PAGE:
"Thus, O timid one, was the existing usage established of old by Swetaketu, the son of Uddalaka, in defiance of antiquity. O thou of taper thighs, it hath also been heard by us that Madayanti, the wife of Saudasa, commanded by her husband to raise offspring went unto Rishi Vasishtha. And on going in unto him, the handsome Madayanti obtained a son named Asmaka. She did this, moved by the desire of doing good to her husband. O thou of lotus- eyes, thou knowest, O timid girl, how we ourselves, for the perpetuation of the Kuru race, were begotten by Krishna-Dwaipayana. O faultless one, beholding all these precedents it behoveth thee to do my bidding, which is not inconsistent with virtue, O princess, who is devoted to her husband, it hath also been said by those acquainted with the rules of morality that a wife, when her monthly season cometh, must ever seek her husband, though at other times she deserveth liberty. The wise have declared this to be the ancient practice. But, be the act sinful or sinless, those acquainted with the Vedas have declared that it is the duty of wives to do what their husbands bid them do. Especially, O thou of faultless features, I, who am deprived of the power of procreation, having yet become desirous of beholding offspring, deserve the more to be obeyed by thee. O amiable one, joining my palms furnished with rosy fingers, and making of them a cup as of lotus leaves, I place them on my head to propitiate thee. O thou of lair looks, it behoveth thee to raise offspring, at my command, through some Brahmana possessed of high ascetic merit. For then, owing to thee, O thou of fair hips, I may go the way that is reserved for those that are blessed with children.'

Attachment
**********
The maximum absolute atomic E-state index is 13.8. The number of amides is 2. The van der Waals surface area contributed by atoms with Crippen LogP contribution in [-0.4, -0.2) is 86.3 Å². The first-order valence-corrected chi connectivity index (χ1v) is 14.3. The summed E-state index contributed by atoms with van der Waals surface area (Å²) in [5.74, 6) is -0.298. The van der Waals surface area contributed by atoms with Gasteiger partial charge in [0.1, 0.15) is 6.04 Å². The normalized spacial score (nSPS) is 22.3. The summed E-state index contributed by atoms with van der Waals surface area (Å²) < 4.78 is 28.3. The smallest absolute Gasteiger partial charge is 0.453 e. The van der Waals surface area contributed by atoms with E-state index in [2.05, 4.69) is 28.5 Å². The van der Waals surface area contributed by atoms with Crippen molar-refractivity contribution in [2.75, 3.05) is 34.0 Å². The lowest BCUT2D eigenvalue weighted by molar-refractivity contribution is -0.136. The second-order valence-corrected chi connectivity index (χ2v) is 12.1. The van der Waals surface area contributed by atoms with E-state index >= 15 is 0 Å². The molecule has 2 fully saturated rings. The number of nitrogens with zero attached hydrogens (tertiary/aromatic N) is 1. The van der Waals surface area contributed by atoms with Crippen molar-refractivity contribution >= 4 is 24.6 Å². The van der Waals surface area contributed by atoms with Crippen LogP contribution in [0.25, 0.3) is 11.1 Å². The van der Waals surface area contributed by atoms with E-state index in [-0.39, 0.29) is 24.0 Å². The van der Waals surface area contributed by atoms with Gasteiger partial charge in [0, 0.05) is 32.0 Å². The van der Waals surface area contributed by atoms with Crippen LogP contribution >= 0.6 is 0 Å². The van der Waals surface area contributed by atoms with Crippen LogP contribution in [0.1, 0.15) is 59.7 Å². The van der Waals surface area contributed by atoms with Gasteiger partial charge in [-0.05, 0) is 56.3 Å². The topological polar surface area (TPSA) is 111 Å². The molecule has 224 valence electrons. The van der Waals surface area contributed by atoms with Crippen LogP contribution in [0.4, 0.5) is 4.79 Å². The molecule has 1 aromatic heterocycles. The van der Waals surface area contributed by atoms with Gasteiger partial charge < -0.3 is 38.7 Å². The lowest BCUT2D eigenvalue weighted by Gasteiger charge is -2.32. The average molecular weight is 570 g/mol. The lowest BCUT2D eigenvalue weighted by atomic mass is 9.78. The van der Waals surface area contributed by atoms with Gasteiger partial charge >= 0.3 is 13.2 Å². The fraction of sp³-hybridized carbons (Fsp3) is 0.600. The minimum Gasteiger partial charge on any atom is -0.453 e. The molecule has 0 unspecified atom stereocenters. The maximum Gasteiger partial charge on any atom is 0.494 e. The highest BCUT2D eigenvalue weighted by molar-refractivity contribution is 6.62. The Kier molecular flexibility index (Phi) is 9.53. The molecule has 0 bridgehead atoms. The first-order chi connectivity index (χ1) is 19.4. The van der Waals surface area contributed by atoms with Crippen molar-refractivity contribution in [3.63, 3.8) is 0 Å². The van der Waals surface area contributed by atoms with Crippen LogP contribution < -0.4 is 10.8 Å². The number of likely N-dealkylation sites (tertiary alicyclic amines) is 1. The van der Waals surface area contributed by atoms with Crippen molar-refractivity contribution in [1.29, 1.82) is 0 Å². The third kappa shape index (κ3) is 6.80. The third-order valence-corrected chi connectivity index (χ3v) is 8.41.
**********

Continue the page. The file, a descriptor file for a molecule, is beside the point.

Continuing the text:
"Vaisampayana continued, 'Thus addressed by Pandu, that subjugator of hostile cities, the handsome Kunti, ever attentive to what was agreeable and beneficial to her lord, then replied unto him, saying, 'In my girlhood, O lord, I was in my father's house engaged in attending upon all guests. I used to wait respectfully upon Brahmanas of rigid vows and great ascetic merit. One day I gratified with my attentions that Brahmana whom people call Durvasa, of mind under full control and possessing knowledge of all the mysteries of religion. Pleased with my services, that Brahmana gave me a boon in the form of a mantra (formula of invocation) for calling into my presence any one of the celestials I liked. And the Rishi, addressing me, said, 'Anyone among the celestials whom thou callest by this shall, O girl, approach thee and be obedient to thy will, whether he liketh it or not. And, O princess, thou shall also have offspring through his grace.' O Bharata, that Brahmana told me this when I lived in my father's house. The words uttered by the Brahmana can never be false. The time also hath come when they may yield fruit. Commanded by thee, O royal sage, I can by that mantra summon any of the celestials, so that we may have good children. O foremost of all truthful men, tell me which of the celestials I shall summon. Know that, as regards this matter, I await your commands.'